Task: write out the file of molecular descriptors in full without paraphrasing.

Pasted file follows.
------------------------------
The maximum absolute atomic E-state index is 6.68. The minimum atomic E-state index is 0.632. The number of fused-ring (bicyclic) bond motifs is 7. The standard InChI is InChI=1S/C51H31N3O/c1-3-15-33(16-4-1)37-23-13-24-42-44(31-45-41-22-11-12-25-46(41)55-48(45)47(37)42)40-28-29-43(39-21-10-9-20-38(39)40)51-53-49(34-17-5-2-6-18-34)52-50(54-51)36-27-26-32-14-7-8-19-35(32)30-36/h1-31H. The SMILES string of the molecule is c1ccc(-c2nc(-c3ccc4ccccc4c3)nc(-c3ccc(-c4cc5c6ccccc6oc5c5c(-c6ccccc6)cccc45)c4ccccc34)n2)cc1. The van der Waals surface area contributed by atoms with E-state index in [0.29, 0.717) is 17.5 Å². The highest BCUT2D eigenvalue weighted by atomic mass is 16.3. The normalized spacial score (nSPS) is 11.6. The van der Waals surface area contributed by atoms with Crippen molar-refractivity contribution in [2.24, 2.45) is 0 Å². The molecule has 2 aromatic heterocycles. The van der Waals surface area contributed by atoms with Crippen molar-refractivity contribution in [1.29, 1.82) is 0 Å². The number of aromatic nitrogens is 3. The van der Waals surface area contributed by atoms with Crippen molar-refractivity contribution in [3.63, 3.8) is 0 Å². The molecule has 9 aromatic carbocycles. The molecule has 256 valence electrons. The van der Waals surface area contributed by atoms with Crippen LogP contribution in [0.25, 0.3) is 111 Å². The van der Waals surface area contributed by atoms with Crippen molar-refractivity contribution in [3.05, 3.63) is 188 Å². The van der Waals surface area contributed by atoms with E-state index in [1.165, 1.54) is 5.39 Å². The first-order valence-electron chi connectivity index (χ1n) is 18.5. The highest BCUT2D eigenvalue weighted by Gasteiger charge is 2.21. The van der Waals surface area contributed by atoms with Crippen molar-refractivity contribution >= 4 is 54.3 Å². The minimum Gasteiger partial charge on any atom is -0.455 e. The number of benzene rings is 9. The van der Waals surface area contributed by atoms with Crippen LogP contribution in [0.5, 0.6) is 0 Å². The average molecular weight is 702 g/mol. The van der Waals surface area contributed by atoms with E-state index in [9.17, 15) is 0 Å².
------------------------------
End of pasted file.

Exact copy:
The maximum absolute atomic E-state index is 6.68. The minimum atomic E-state index is 0.632. The number of fused-ring (bicyclic) bond motifs is 7. The standard InChI is InChI=1S/C51H31N3O/c1-3-15-33(16-4-1)37-23-13-24-42-44(31-45-41-22-11-12-25-46(41)55-48(45)47(37)42)40-28-29-43(39-21-10-9-20-38(39)40)51-53-49(34-17-5-2-6-18-34)52-50(54-51)36-27-26-32-14-7-8-19-35(32)30-36/h1-31H. The SMILES string of the molecule is c1ccc(-c2nc(-c3ccc4ccccc4c3)nc(-c3ccc(-c4cc5c6ccccc6oc5c5c(-c6ccccc6)cccc45)c4ccccc34)n2)cc1. The van der Waals surface area contributed by atoms with E-state index in [0.29, 0.717) is 17.5 Å². The highest BCUT2D eigenvalue weighted by atomic mass is 16.3. The normalized spacial score (nSPS) is 11.6. The van der Waals surface area contributed by atoms with Crippen molar-refractivity contribution in [2.24, 2.45) is 0 Å². The molecule has 2 aromatic heterocycles. The van der Waals surface area contributed by atoms with Crippen molar-refractivity contribution in [1.29, 1.82) is 0 Å². The number of aromatic nitrogens is 3. The van der Waals surface area contributed by atoms with Crippen molar-refractivity contribution in [3.63, 3.8) is 0 Å². The molecule has 9 aromatic carbocycles. The molecule has 256 valence electrons. The van der Waals surface area contributed by atoms with Crippen LogP contribution in [0.25, 0.3) is 111 Å². The van der Waals surface area contributed by atoms with Crippen molar-refractivity contribution in [3.05, 3.63) is 188 Å². The van der Waals surface area contributed by atoms with E-state index in [1.165, 1.54) is 5.39 Å². The first-order valence-electron chi connectivity index (χ1n) is 18.5. The highest BCUT2D eigenvalue weighted by Gasteiger charge is 2.21. The van der Waals surface area contributed by atoms with Crippen molar-refractivity contribution >= 4 is 54.3 Å². The minimum Gasteiger partial charge on any atom is -0.455 e. The number of benzene rings is 9. The van der Waals surface area contributed by atoms with Crippen LogP contribution in [0.5, 0.6) is 0 Å². The average molecular weight is 702 g/mol. The van der Waals surface area contributed by atoms with E-state index in [9.17, 15) is 0 Å².